Britney Spears' lawyer seeks to oust singer's dad from conservatorship
An attorney for Britney Spears on Monday asked a Los Angeles court to remove her father as conservator of her roughly $60 million estate after the pop singer's allegations that he had used the arrangement to mistreat her.
Mathew Rosengart, newly appointed as the performer's personal legal representative, requested in legal filings that the court replace Jamie Spears with certified public accountant Jason Rubin as the overseer of the singer's finances.
The matter will be discussed at a hearing in Los Angeles Superior Court scheduled for Sept. 29, Judge Brenda Penny said.
Britney Spears, 39, was placed under a conservatorship that controls her personal and financial affairs in 2008 after she suffered a mental health breakdown. The details of her mental health issues have never been revealed.
The Stronger singer recently told the court she wanted her father immediately removed and charged with conservatorship abuse.
In new court filings, Rosengart called the conservatorship a “Kafkaesque nightmare” that had grown “increasingly toxic and is simply no longer tenable.”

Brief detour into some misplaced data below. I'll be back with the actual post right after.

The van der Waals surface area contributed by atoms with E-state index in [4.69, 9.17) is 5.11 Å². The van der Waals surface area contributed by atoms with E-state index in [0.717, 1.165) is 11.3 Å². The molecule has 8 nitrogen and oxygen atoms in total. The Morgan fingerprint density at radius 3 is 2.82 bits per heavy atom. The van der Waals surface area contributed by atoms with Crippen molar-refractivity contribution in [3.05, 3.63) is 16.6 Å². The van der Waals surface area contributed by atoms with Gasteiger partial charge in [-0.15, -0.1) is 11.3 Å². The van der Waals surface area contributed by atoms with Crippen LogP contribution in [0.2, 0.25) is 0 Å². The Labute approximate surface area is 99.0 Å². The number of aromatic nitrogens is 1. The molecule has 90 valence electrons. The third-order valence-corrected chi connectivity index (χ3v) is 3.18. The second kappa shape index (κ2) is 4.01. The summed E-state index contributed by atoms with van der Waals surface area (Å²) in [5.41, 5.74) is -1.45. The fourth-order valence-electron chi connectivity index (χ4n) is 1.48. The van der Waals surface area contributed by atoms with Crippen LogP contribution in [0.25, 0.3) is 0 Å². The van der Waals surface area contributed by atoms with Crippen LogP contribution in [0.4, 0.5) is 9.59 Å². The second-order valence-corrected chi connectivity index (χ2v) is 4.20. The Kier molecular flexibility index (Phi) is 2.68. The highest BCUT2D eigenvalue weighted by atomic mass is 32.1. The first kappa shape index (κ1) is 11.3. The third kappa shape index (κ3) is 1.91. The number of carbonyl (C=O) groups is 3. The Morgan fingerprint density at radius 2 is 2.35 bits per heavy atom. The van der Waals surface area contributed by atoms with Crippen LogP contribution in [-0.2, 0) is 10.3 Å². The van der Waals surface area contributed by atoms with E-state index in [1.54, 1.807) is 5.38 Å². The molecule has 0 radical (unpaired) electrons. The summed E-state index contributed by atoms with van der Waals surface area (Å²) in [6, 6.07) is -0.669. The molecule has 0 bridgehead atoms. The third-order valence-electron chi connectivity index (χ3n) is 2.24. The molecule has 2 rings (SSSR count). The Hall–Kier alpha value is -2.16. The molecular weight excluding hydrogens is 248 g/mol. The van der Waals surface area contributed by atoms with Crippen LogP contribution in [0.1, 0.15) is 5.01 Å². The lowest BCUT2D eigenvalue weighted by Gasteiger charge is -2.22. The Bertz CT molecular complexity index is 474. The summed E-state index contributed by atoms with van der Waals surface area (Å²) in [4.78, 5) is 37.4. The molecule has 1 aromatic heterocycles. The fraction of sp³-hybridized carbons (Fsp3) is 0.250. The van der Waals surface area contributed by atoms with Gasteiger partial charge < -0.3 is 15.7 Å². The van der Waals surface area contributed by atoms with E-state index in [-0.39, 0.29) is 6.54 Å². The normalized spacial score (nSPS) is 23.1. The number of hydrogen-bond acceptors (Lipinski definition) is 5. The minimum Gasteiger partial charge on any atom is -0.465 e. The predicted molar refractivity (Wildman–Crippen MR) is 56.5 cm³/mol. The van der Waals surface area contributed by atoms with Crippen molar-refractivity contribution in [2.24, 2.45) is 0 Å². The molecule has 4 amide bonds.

He billed the proposed removal of Jamie Spears as an “initial narrow step” that might be followed by a bid to end the conservatorship entirely.
“There might well come a time when the court will be called upon to consider whether the conservatorship should be terminated in its entirety,” Rosengart's petition said.
Public support for Britney Spears has swelled since her emotional address to the court in June in which she called the conservatorship abusive and humiliating. Among her many claims, the singer said had been forced to perform and take medication against her wishes. A group of fans using the hashtag #FreeBritney has urged that all limitations imposed on her be removed.
An attorney for Jamie Spears did not immediately respond to a request for comment on Monday. He has said in previous statements and court filings that he loves his daughter and is looking out for her wellbeing. His lawyer, Vivian Thoreen, earlier this month said many of Spears' allegations were untrue.
Also on Monday, judge Penny agreed to a request that the parties have more time to discuss whether Britney Spears' estate will pay for around-the-clock security for Jodi Montgomery, who is the conservator of the singer's personal affairs. Montgomery has said she receives death threats due to her involvement in the case.
That issue also will be discussed on Sept. 29.